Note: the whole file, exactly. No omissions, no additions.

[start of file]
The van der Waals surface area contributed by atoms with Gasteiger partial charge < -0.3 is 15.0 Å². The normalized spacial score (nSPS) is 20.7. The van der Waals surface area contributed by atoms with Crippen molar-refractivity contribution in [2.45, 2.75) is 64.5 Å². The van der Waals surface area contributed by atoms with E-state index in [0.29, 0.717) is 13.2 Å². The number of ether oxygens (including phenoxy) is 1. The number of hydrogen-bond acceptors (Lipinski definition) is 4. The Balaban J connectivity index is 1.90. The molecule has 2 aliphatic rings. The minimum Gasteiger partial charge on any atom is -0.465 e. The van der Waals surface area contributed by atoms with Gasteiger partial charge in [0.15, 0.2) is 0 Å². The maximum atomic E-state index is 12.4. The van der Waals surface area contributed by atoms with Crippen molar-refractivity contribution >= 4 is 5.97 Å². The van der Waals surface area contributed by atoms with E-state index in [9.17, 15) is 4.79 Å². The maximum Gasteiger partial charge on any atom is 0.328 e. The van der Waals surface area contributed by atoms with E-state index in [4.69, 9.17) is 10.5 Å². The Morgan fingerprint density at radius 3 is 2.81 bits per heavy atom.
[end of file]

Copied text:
The van der Waals surface area contributed by atoms with Gasteiger partial charge < -0.3 is 15.0 Å². The normalized spacial score (nSPS) is 20.7. The van der Waals surface area contributed by atoms with Crippen molar-refractivity contribution in [2.45, 2.75) is 64.5 Å². The van der Waals surface area contributed by atoms with E-state index in [0.29, 0.717) is 13.2 Å². The number of ether oxygens (including phenoxy) is 1. The number of hydrogen-bond acceptors (Lipinski definition) is 4. The Balaban J connectivity index is 1.90. The molecule has 2 aliphatic rings. The minimum Gasteiger partial charge on any atom is -0.465 e. The van der Waals surface area contributed by atoms with Gasteiger partial charge in [0.15, 0.2) is 0 Å². The maximum atomic E-state index is 12.4. The van der Waals surface area contributed by atoms with Crippen molar-refractivity contribution >= 4 is 5.97 Å². The van der Waals surface area contributed by atoms with E-state index in [9.17, 15) is 4.79 Å². The maximum Gasteiger partial charge on any atom is 0.328 e. The van der Waals surface area contributed by atoms with E-state index in [4.69, 9.17) is 10.5 Å². The Morgan fingerprint density at radius 3 is 2.81 bits per heavy atom.